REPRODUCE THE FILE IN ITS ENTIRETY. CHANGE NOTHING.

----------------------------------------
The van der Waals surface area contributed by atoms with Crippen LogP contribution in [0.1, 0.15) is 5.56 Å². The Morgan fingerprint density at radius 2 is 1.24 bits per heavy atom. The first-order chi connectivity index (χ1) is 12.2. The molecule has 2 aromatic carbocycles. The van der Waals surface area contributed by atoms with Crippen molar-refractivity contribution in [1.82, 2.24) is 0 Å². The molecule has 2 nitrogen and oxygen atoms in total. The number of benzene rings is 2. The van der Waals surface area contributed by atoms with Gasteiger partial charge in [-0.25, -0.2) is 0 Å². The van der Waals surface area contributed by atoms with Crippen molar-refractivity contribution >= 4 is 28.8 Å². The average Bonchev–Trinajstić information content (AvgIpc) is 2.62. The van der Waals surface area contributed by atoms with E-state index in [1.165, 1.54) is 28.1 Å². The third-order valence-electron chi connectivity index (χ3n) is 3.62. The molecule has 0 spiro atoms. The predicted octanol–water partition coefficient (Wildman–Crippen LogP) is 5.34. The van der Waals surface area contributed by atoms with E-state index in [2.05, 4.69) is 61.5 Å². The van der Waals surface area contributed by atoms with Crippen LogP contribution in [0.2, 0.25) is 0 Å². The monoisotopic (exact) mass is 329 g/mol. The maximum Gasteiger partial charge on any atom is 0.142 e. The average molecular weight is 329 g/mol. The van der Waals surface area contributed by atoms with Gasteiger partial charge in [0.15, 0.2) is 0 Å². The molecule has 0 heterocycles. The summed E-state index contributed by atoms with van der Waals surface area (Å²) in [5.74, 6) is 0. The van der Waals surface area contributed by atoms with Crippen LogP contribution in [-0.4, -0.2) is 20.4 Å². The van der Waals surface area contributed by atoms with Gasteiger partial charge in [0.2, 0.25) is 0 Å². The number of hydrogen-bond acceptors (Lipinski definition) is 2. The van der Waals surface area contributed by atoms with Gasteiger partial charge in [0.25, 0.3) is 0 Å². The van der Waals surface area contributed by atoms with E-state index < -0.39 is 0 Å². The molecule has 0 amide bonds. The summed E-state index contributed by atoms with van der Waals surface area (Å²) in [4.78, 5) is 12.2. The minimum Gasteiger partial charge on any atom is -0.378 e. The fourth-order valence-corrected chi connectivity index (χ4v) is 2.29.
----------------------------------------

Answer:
The van der Waals surface area contributed by atoms with Crippen LogP contribution in [0.1, 0.15) is 5.56 Å². The Morgan fingerprint density at radius 2 is 1.24 bits per heavy atom. The first-order chi connectivity index (χ1) is 12.2. The molecule has 2 aromatic carbocycles. The van der Waals surface area contributed by atoms with Crippen molar-refractivity contribution in [1.82, 2.24) is 0 Å². The molecule has 2 nitrogen and oxygen atoms in total. The number of benzene rings is 2. The van der Waals surface area contributed by atoms with Gasteiger partial charge in [-0.25, -0.2) is 0 Å². The van der Waals surface area contributed by atoms with Crippen molar-refractivity contribution >= 4 is 28.8 Å². The average Bonchev–Trinajstić information content (AvgIpc) is 2.62. The van der Waals surface area contributed by atoms with E-state index in [1.165, 1.54) is 28.1 Å². The third-order valence-electron chi connectivity index (χ3n) is 3.62. The molecule has 0 spiro atoms. The predicted octanol–water partition coefficient (Wildman–Crippen LogP) is 5.34. The van der Waals surface area contributed by atoms with E-state index in [2.05, 4.69) is 61.5 Å². The van der Waals surface area contributed by atoms with Crippen LogP contribution in [0.2, 0.25) is 0 Å². The monoisotopic (exact) mass is 329 g/mol. The maximum Gasteiger partial charge on any atom is 0.142 e. The average molecular weight is 329 g/mol. The van der Waals surface area contributed by atoms with Gasteiger partial charge in [0.15, 0.2) is 0 Å². The molecule has 0 heterocycles. The summed E-state index contributed by atoms with van der Waals surface area (Å²) in [5.74, 6) is 0. The van der Waals surface area contributed by atoms with Crippen LogP contribution in [-0.4, -0.2) is 20.4 Å². The van der Waals surface area contributed by atoms with Gasteiger partial charge in [0.2, 0.25) is 0 Å². The number of hydrogen-bond acceptors (Lipinski definition) is 2. The van der Waals surface area contributed by atoms with Gasteiger partial charge in [0.25, 0.3) is 0 Å². The van der Waals surface area contributed by atoms with E-state index < -0.39 is 0 Å². The molecule has 0 amide bonds. The summed E-state index contributed by atoms with van der Waals surface area (Å²) in [4.78, 5) is 12.2. The minimum Gasteiger partial charge on any atom is -0.378 e. The fourth-order valence-corrected chi connectivity index (χ4v) is 2.29.